Three factors contributed to this. First was court politics, an ongoing factional conflict between inner-court eunuchs and Confucian scholars (the latter backed in part by Chinese merchants who were losing out because of the state-run trading expeditions). Then there was the argument that expenditures on the treasure fleet were emptying the Chinese treasury with little to show in return. This view held that the trips were not profitable, that they were merely the frivolities of a wealthy and powerful Chinese elite and that money spent on sending expeditions abroad was not available for coastal defense against the ravages of Japanese pirates. Finally, there was the fact that land expeditions into Mongolia had done little to reduce the threat from the north, and China needed to shift military resources from an expeditionary navy to the army to secure the nation.
China’s Traditional Imperatives
It is this latter point, the constant threat to China’s long land borders, that has always won out over the development of an expeditionary navy -- particularly when there is no real economic benefit from or need for state-sponsored maritime activity. China’s geopolitical imperatives have developed in relation to its geography, demography and economy. These traditional imperatives are to maintain internal unity in the Han Chinese regions, maintain control of the buffer regions, and protect the coast from foreign encroachment.
China’s defense priorities have always been directed mainly toward land-based concerns, from control of the population and security of the buffer zones to protection of land-based trade routes and defense against regional threats. Given the cost and scale of China’s land-based defense priorities, protecting the coasts was often done administratively (limiting trade and foreign concessions), or by relying on the size of China’s population as a deterrent to invasion. China rarely threw substantial funding and development into a navy, and when it did, it was almost always used for coastal defense.
This pattern has held true since the Ming scuttled their vast treasure fleets, and China’s military priorities have continued to focus on the army over the navy -- until recently. China’s opening and reform at the end of the 1970s ultimately led to a significant shift in the country's economy, with consumption of raw materials outstripping domestic production and creating an increasing needing to source materials from far overseas.
Economic Shift and a Change in Focus
Oil, an economic driver and facilitator, provides a clear example of the new stresses facing China. At the beginning of the economic opening, Chinese domestic oil production exceeded consumption, and the trend continued for more than a decade. But in 1993, Chinese consumption began to outstrip production as the economy started to take off. In 2003, China became the world’s second-largest oil consumer, surpassing Japan. In 2005, Chinese oil consumption rose to twice the rate of domestic production, and by 2008, China passed Japan as the world’s second-largest oil importer.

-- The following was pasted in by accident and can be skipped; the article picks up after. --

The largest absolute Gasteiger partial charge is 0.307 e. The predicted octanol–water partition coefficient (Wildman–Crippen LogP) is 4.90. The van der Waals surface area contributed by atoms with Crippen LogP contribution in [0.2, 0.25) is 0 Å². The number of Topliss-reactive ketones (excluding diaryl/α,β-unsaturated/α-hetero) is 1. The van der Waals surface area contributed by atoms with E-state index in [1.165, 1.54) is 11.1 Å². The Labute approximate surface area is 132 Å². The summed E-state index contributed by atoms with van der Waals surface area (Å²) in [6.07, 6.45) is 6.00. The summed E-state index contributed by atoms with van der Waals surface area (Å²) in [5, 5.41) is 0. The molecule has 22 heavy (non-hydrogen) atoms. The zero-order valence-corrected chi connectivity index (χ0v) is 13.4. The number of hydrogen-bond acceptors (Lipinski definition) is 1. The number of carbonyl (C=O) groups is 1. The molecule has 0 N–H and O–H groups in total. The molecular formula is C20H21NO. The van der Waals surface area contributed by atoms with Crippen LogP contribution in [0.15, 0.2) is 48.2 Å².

While oil is one of the most obvious resource issues for China, it is not the only one. From 1987 to the present, Chinese production of iron ore from domestic mines more than quadrupled, growing from about 160 million metric tons to over 800 million metric tons. But far more significant to the explosive growth in China’s steel industry has been the importation of iron ore. During the same period, Chinese imports of iron ore surged from 11 million metric tons to more than 440 million metric tons. The disparity between domestic growth and imports means that, while 6 percent of China’s raw iron ore was imported in 1987, this figure had doubled by 1993 and continued rising to reach a peak of around 40 percent in 2004 and 2005. Though it has since declined to about 35 percent, China’s dependence on imported iron ore remains significant.
Other minerals pose problems as well. While domestic production of bauxite grew from 3.2 million metric tons in 1987 to 30 million metric tons in 2007, imports surged from a mere 323,000 metric tons to more than 30 million metric tons over the same period, causing imports to shift from 9 percent of consumption to about half. Perhaps most troubling for China is the inadequacy of its domestic copper-mining industry. Production of the metal increased from 350,000 metric tons in 1987 to 946,000 metric tons in 2007. Imports, meanwhile, shot up from 116,000 metric tons in 1987 to more than 3 million metric tons in 2007. This disparity has caused China’s reliance on copper imports to increase from 25 percent in 1987 to a whopping 76 percent in 2007.
With China growing ever more dependent on foreign commodities and markets, its supply lines were becoming increasingly vulnerable, and the Chinese navy had little capability or even doctrinal guidance to protect China’s interests far beyond its shores. By the mid-1990s, China was facing a stark reality regarding its supply-line vulnerability if it wanted to maintain its economic growth. Options were limited:
- Accept the vulnerability (particularly if the cost of developing and deploying naval protection exceeds the potential risk and cost of a disruption of trade) or ally with a naval power to protect China’s interests.
- Reduce vulnerability by diversifying trade routes and patterns, including pushing into Central Asia and Southeast Asia.
- Devise a counterweight to defend Chinese trade routes and supply lines -- i.e., develop a more robust navy.
China’s economic shift and rising economic power meant that the risk of inaction finally outweighed the cost of ensuring maritime security. With the collapse of the Soviet Union, China began tapping into Central Asian energy resources, but this was only a stopgap measure. It was time for the Chinese navy to reassert itself not only as a defender of the coast, but also as a force that could travel the world’s oceans and protect China’s emerging maritime interests.
Next: China’s plan for a blue-water fleet